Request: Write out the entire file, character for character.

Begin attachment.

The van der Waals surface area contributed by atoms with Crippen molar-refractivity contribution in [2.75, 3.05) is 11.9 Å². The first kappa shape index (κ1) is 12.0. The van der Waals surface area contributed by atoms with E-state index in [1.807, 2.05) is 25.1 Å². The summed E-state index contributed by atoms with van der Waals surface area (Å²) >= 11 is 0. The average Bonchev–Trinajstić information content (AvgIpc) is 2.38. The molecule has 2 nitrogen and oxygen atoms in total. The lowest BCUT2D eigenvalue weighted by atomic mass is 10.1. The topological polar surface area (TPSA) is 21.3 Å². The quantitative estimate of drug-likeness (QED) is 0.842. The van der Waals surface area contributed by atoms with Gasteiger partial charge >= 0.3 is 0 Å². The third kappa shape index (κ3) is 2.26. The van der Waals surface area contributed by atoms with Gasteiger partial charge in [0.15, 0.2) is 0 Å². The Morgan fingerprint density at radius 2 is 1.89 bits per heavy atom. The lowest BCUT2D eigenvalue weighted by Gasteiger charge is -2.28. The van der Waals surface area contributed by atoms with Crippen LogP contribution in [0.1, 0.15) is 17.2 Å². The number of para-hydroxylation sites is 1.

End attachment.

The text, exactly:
The van der Waals surface area contributed by atoms with Crippen molar-refractivity contribution in [2.75, 3.05) is 11.9 Å². The first kappa shape index (κ1) is 12.0. The van der Waals surface area contributed by atoms with E-state index in [1.807, 2.05) is 25.1 Å². The summed E-state index contributed by atoms with van der Waals surface area (Å²) >= 11 is 0. The average Bonchev–Trinajstić information content (AvgIpc) is 2.38. The molecule has 2 nitrogen and oxygen atoms in total. The lowest BCUT2D eigenvalue weighted by atomic mass is 10.1. The topological polar surface area (TPSA) is 21.3 Å². The quantitative estimate of drug-likeness (QED) is 0.842. The van der Waals surface area contributed by atoms with Gasteiger partial charge >= 0.3 is 0 Å². The third kappa shape index (κ3) is 2.26. The van der Waals surface area contributed by atoms with Gasteiger partial charge in [0.15, 0.2) is 0 Å². The Morgan fingerprint density at radius 2 is 1.89 bits per heavy atom. The lowest BCUT2D eigenvalue weighted by Gasteiger charge is -2.28. The van der Waals surface area contributed by atoms with Crippen LogP contribution in [0.1, 0.15) is 17.2 Å². The number of para-hydroxylation sites is 1.